Research Study Finds Doctor's Biome Completely Inhibits C. diff

Research Study Finds Doctor's Biome Completely Inhibits C. diff

A research study published on August 8, 2020 in the Journal of Gastroenterology Research explores the use of Doctor's Biome in inhibiting the growth of Clostridium difficile (C. diff), a bacterium that causes life-threatening diarrhea.¹

This study was conducted by Dr. Howard Robins, Chief Medical Officer and Dr. Reza Kamarei, Chief Science and Technology Officer of Doctor's Biome.

Clostridium difficile colitis results from disruption of normal healthy bacteria in the colon, often from antibiotics. Symptoms of Clostridium difficile infection include diarrhea, loose or watery stools lasting for several days, fever, stomach tenderness, loss of appetite and nausea. 

Although this study focused on C. diff, the broader goal set out to be accomplished was to prove Doctor's Biome can be effective in rebalancing the gut microbiome, especially after taking antibiotics.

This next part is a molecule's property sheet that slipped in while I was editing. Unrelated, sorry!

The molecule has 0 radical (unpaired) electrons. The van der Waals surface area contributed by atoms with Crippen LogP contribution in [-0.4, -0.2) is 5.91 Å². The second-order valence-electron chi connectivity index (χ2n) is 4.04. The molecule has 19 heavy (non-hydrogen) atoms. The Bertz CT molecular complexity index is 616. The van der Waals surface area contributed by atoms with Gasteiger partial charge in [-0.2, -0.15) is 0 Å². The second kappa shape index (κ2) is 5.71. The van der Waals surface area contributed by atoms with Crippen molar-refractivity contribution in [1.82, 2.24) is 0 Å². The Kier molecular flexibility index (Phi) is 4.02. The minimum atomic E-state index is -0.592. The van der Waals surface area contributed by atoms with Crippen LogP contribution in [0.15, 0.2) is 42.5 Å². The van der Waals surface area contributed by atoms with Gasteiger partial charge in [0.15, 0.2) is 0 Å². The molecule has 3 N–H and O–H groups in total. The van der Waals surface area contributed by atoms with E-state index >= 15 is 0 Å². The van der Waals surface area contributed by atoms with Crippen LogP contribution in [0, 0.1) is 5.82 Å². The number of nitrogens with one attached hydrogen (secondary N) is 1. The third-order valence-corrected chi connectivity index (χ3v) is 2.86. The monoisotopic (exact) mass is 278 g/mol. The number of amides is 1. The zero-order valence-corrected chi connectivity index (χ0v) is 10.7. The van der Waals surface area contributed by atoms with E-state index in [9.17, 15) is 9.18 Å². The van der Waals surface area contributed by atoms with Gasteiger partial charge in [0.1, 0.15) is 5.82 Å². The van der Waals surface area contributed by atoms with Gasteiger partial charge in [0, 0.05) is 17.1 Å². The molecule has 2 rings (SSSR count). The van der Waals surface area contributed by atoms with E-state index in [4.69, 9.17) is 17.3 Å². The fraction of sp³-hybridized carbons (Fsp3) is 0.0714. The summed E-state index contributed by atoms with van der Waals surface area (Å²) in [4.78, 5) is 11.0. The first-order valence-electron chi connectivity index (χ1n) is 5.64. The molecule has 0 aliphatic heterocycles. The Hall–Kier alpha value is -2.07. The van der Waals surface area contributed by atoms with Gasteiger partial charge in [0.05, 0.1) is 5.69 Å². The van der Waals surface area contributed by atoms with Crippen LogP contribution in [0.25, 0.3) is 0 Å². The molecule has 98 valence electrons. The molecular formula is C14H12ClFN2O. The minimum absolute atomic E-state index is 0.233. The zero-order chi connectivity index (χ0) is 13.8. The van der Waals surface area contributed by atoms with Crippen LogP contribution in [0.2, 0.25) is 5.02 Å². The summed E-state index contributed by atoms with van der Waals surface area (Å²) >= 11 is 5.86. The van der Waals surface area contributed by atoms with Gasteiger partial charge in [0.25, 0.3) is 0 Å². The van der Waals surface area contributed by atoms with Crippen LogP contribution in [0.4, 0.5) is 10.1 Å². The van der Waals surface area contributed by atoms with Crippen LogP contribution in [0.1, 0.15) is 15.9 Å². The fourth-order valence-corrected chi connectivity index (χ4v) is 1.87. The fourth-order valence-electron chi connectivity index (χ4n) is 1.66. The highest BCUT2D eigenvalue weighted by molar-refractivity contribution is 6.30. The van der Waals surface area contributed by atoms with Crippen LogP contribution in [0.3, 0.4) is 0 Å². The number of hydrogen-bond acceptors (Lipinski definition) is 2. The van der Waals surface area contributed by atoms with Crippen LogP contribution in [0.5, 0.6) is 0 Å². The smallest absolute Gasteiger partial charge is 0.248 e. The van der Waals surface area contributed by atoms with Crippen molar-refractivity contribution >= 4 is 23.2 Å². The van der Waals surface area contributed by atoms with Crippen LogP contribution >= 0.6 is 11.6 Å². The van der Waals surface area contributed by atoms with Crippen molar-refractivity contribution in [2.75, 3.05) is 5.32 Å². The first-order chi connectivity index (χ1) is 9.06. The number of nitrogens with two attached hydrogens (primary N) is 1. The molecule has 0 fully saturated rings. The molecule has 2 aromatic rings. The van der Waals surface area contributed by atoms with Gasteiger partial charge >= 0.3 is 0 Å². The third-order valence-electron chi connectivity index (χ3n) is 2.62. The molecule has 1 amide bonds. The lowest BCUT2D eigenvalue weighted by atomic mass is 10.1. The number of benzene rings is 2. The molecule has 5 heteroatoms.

There have been several studies that suggest the use of probiotics in C. diff infections but this particular study tests 5 strains of Bifidobacteria and 10 strains of Lactobacilli found in Doctor's Biome - these are patented strains sourced from Dupont Nutrition and Biosciences.  

This study found the complete absence of C. diff colony forming units due to the inhibitory effect of the bioactive compounds released in Doctor's Biome. 

The study suggests that the unique blend of probiotics and prebiotics in Doctor's Biome have functioned in a complementary, additive and possibly synergistic way to completely inhibit growth of C. diff.  

One of the most important bioactive compounds released was lactic acid, which creates the optimal environment for the probiotics to flourish and unfavorable for C. diff, the harmful bacteria to grow. Lactic acid lowers the pH, which increases the acidity similar to the harsh environment of the digestive system.

The patented strains of probiotics or "smart bacteria" used in the study were created to survive the stomach up to 85% of the time. The smart bacteria is able to attach to the cell wall of the GI tract, and change the environment making it nearly impossible for C. diff to propagate and exist.

The extraordinary results of this study are not absolute and much more research needs to done but it does show the remarkable potential of probiotics to be used in a clinical setting.

The team at Doctor's Biome is excited to pave the way for the innovation of probiotics and to continue to conduct more research in this field. 

Source

1. https://scholars.direct/Articles/gastroenterology/jgr-4-020.php?jid=gastroenterology&rjnrid=d6pa8DK